Education is the most powerful weapon which you can use to change the world. – Nelson Mandela
A good education is the key to progress, both at the individual and social level. India adopted the 2030 Agenda for Sustainable Development, wherein Goal 4 is to ensure “inclusive and equitable quality education and promote lifelong learning opportunities for all.” Moreover, there have been rapid changes and developments in the global landscape with technological advancements, climate change, rising pollution and depleting resources, all of which emphasise the need to change the way we look at education as a way to prepare a generation for the emerging world.
The Government of India released the National Education Policy (NEP) 2020 last year, which proposes sweeping and significant changes for the development of education in India. The policy aims to revise and revamp the entire education system to not only strengthen the cognitive capacity of literacy, numeracy, critical thinking, and problem-solving, but also social, emotional, and ethical capacity.
In a notable departure from the previous policy, which advocated a 10+2 structure in school education, the NEP 2020 proposes a ‘5+3+3+4’ structure wherein 3-8 years would be the foundational stage; 8-11 years preparatory; 11-14 years middle, and 14-18 years secondary. Significantly, this made early childhood education (ECE) a part of formal schooling.
In higher education, the policy proposed a system of large, multi-disciplinary universities and colleges and opening up Indian higher education to foreign players, amongst other recommendations.
There is enough research to prove that the maximum brain development occurs between birth up to age five. Therefore, ECE or foundational learning is critically important and is seen as a key determiner for a person’s success in adult life. However, a large number of children in elementary school have failed to attain the level of foundational literacy and numeracy they should have. The challenges are many: there is a lack of schools, trained teachers, and a high drop-out rate due to reasons ranging from the financial status of the family, to social and cultural beliefs about educating children, especially the girl child.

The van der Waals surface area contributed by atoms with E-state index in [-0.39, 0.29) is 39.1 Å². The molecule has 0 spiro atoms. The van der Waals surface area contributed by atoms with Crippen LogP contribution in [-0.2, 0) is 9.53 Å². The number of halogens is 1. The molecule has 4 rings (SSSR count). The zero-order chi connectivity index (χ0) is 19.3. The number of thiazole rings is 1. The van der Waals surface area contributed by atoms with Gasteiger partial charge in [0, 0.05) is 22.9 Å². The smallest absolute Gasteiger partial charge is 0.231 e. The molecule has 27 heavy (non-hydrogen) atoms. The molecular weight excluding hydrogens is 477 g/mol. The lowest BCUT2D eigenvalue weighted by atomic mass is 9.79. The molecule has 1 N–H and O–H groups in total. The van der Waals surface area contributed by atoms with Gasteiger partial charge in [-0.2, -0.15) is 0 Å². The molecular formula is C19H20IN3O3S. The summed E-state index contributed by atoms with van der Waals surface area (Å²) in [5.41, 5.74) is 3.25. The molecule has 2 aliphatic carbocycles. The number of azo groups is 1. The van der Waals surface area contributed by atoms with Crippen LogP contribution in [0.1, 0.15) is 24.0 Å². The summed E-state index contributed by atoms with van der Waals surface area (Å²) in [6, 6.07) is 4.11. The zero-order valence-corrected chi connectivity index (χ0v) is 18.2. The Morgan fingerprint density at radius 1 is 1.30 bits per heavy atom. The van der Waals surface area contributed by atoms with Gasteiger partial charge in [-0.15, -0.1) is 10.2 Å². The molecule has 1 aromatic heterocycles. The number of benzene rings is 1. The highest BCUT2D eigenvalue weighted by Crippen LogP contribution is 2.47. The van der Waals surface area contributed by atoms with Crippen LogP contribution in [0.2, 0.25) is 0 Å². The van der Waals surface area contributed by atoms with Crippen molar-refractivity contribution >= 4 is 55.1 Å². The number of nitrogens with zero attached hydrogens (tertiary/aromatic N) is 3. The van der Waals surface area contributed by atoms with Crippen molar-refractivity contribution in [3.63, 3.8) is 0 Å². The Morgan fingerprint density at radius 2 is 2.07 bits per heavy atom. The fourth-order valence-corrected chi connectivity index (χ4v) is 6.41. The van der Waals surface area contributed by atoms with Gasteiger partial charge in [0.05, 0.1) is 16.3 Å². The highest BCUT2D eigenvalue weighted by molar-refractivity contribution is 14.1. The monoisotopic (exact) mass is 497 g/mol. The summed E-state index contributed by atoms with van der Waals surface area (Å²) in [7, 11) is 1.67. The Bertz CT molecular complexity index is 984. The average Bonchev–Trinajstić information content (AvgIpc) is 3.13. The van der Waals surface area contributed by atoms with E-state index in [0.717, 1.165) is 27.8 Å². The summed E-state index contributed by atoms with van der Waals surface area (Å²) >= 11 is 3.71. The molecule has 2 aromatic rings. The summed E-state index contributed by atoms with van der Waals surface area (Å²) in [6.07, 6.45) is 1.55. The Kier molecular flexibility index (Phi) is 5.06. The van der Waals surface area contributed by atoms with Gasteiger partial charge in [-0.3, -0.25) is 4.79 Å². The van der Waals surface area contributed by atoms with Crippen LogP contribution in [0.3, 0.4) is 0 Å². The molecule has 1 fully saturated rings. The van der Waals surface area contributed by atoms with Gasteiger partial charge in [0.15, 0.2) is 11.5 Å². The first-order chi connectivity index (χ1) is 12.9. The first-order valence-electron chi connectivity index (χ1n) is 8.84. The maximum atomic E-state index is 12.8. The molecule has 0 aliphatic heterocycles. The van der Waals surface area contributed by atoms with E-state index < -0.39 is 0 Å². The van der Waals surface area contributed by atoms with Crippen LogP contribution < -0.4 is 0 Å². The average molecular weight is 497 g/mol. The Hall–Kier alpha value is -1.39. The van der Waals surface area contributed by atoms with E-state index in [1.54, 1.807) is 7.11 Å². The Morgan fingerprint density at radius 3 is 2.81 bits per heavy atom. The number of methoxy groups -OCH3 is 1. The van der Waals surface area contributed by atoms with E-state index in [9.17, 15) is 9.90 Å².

The need for strengthening ECE is immense, and the CII Foundation has been working in this direction in partnership with central and state governments. It focuses on strengthening ECE at Anganwadi Centres through policy advocacy and project implementation and is working with more than 65 Anganwadi Centres in Jammu and Kolkata focussing on health, hygiene, and education.
The CII Foundation undertakes initiatives in 4 areas:
Infrastructure Support, where it uses Building as A Learning Aid (BALA) to transform the walls, doors, and floors as learning aids. Such child-friendly spaces are very effective in engaging children and facilitating learning.
Capacity Building of Anganwadi Workers through group discussions, demonstrations, lectures, and videos to help them emerge as better educators for the children.
Community Engagement to strengthen ECE. The CII Foundation works closely with the communities, especially the parents, to enhance their contribution to children’s development. Community engagement is enhanced through door-to-door visits and community-awareness sessions.
Curriculum Enhancement to make it more age-appropriate and gender-neutral using innovative multi-media tools, books, films, and engaging games.
Developing Parameters and Trackers to help assess and evaluate Anganwadi Centres and children’s learning.
The outbreak of Coronavirus last year disrupted education across the country with schools closing to prevent the spread of the virus. As classes got disrupted, learning suffered. Gradually, classes moved online, and educational institutions, students and parents began to grasp the nuances of online education. The CII Foundation stepped in once again and has developed home-based learning packages to ensure the continuity of learning for children from underprivileged backgrounds. The Foundation also led a process of developing guidelines to ensure learning for children enrolled in Anganwadi Centres and shared the same with the Ministry of Women and Child Development.
The International Day of Education on January 24 turns the spotlight once again on the need for quality education to build a technologically advanced and humane, inclusive India. The CII Foundation is working towards expanding its footprint to further strengthen ECE to bring about a holistic improvement in education in India.
To know more about the initiatives of the CII Foundation, please click here.